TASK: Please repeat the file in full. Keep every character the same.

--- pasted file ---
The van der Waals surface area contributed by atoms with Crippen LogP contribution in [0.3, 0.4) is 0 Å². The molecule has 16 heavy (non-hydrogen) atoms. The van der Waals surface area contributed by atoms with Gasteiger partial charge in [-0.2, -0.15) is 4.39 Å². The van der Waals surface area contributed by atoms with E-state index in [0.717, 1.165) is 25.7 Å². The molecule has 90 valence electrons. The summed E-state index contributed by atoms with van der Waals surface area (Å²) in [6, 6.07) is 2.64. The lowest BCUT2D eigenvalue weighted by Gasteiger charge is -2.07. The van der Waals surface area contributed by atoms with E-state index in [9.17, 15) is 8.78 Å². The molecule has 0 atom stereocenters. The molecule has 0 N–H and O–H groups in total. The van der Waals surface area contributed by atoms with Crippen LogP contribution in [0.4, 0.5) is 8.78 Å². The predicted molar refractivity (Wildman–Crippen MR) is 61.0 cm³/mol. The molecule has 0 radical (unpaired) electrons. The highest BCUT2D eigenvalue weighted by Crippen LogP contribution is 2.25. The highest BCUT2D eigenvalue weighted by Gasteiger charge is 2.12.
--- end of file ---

The van der Waals surface area contributed by atoms with Crippen LogP contribution in [0.3, 0.4) is 0 Å². The molecule has 16 heavy (non-hydrogen) atoms. The van der Waals surface area contributed by atoms with Gasteiger partial charge in [-0.2, -0.15) is 4.39 Å². The van der Waals surface area contributed by atoms with E-state index in [0.717, 1.165) is 25.7 Å². The molecule has 90 valence electrons. The summed E-state index contributed by atoms with van der Waals surface area (Å²) in [6, 6.07) is 2.64. The lowest BCUT2D eigenvalue weighted by Gasteiger charge is -2.07. The van der Waals surface area contributed by atoms with E-state index in [9.17, 15) is 8.78 Å². The molecule has 0 atom stereocenters. The molecule has 0 N–H and O–H groups in total. The van der Waals surface area contributed by atoms with Crippen LogP contribution in [0.4, 0.5) is 8.78 Å². The predicted molar refractivity (Wildman–Crippen MR) is 61.0 cm³/mol. The molecule has 0 radical (unpaired) electrons. The highest BCUT2D eigenvalue weighted by Crippen LogP contribution is 2.25. The highest BCUT2D eigenvalue weighted by Gasteiger charge is 2.12.